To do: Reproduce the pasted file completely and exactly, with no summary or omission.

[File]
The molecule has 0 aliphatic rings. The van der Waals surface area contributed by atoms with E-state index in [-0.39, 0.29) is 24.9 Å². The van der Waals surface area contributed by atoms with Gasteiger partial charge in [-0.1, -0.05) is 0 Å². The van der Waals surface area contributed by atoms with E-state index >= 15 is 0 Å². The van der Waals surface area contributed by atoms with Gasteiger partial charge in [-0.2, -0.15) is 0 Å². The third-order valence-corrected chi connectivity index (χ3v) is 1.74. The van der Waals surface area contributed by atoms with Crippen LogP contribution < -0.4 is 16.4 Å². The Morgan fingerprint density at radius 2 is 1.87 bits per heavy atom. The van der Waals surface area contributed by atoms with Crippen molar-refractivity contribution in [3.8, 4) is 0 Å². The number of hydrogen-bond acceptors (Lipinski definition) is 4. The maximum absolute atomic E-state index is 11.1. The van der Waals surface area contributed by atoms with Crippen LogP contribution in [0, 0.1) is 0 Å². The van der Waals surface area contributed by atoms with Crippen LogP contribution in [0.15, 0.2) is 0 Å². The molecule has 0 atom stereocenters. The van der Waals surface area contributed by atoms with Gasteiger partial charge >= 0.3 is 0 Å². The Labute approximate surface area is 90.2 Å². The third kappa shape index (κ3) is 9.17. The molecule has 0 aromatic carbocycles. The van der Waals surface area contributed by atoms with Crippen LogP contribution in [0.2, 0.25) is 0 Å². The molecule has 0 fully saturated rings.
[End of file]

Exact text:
The molecule has 0 aliphatic rings. The van der Waals surface area contributed by atoms with E-state index in [-0.39, 0.29) is 24.9 Å². The van der Waals surface area contributed by atoms with Gasteiger partial charge in [-0.1, -0.05) is 0 Å². The van der Waals surface area contributed by atoms with E-state index >= 15 is 0 Å². The van der Waals surface area contributed by atoms with Gasteiger partial charge in [-0.2, -0.15) is 0 Å². The third-order valence-corrected chi connectivity index (χ3v) is 1.74. The van der Waals surface area contributed by atoms with Crippen LogP contribution < -0.4 is 16.4 Å². The Morgan fingerprint density at radius 2 is 1.87 bits per heavy atom. The van der Waals surface area contributed by atoms with Crippen molar-refractivity contribution in [3.8, 4) is 0 Å². The number of hydrogen-bond acceptors (Lipinski definition) is 4. The maximum absolute atomic E-state index is 11.1. The van der Waals surface area contributed by atoms with Crippen LogP contribution in [0, 0.1) is 0 Å². The van der Waals surface area contributed by atoms with Crippen LogP contribution in [0.15, 0.2) is 0 Å². The molecule has 0 atom stereocenters. The van der Waals surface area contributed by atoms with Gasteiger partial charge >= 0.3 is 0 Å². The Labute approximate surface area is 90.2 Å². The third kappa shape index (κ3) is 9.17. The molecule has 0 aromatic carbocycles. The van der Waals surface area contributed by atoms with Crippen LogP contribution in [0.2, 0.25) is 0 Å². The molecule has 0 fully saturated rings.